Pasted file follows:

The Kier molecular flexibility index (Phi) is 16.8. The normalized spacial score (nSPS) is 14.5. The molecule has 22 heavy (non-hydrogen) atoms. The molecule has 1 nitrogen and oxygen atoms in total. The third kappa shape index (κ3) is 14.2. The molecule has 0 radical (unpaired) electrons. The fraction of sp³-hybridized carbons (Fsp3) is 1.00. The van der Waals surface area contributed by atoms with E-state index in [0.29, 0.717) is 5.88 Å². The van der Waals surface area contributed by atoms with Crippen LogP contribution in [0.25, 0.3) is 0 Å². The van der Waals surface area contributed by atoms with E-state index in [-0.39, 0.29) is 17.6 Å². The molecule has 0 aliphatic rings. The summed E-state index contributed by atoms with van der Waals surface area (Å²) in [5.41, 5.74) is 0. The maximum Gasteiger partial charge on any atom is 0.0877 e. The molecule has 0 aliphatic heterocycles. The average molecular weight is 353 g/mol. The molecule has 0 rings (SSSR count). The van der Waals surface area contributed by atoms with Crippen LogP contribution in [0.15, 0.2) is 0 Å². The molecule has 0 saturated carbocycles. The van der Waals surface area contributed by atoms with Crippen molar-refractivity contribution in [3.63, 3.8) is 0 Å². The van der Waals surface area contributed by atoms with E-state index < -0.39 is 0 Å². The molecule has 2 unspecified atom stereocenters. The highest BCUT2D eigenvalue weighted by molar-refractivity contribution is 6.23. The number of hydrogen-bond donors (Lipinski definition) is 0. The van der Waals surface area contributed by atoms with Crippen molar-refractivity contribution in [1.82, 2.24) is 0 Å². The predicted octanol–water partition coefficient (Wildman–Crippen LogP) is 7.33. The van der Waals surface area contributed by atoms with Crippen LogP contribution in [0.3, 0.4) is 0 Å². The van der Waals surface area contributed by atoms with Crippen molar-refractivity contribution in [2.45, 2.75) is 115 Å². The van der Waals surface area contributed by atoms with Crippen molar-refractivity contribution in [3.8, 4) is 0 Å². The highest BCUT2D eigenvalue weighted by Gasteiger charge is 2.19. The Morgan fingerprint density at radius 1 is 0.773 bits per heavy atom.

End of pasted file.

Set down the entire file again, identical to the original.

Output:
The Kier molecular flexibility index (Phi) is 16.8. The normalized spacial score (nSPS) is 14.5. The molecule has 22 heavy (non-hydrogen) atoms. The molecule has 1 nitrogen and oxygen atoms in total. The third kappa shape index (κ3) is 14.2. The molecule has 0 radical (unpaired) electrons. The fraction of sp³-hybridized carbons (Fsp3) is 1.00. The van der Waals surface area contributed by atoms with E-state index in [0.29, 0.717) is 5.88 Å². The van der Waals surface area contributed by atoms with Crippen LogP contribution in [0.25, 0.3) is 0 Å². The van der Waals surface area contributed by atoms with E-state index in [-0.39, 0.29) is 17.6 Å². The molecule has 0 aliphatic rings. The summed E-state index contributed by atoms with van der Waals surface area (Å²) in [5.41, 5.74) is 0. The maximum Gasteiger partial charge on any atom is 0.0877 e. The molecule has 0 aliphatic heterocycles. The average molecular weight is 353 g/mol. The molecule has 0 rings (SSSR count). The van der Waals surface area contributed by atoms with Crippen LogP contribution in [0.15, 0.2) is 0 Å². The molecule has 0 saturated carbocycles. The van der Waals surface area contributed by atoms with Crippen molar-refractivity contribution in [3.63, 3.8) is 0 Å². The van der Waals surface area contributed by atoms with E-state index < -0.39 is 0 Å². The molecule has 2 unspecified atom stereocenters. The highest BCUT2D eigenvalue weighted by molar-refractivity contribution is 6.23. The number of hydrogen-bond donors (Lipinski definition) is 0. The van der Waals surface area contributed by atoms with Crippen molar-refractivity contribution in [1.82, 2.24) is 0 Å². The predicted octanol–water partition coefficient (Wildman–Crippen LogP) is 7.33. The van der Waals surface area contributed by atoms with Crippen LogP contribution in [0.3, 0.4) is 0 Å². The van der Waals surface area contributed by atoms with Crippen molar-refractivity contribution in [2.45, 2.75) is 115 Å². The van der Waals surface area contributed by atoms with Crippen molar-refractivity contribution in [3.8, 4) is 0 Å². The highest BCUT2D eigenvalue weighted by Gasteiger charge is 2.19. The Morgan fingerprint density at radius 1 is 0.773 bits per heavy atom.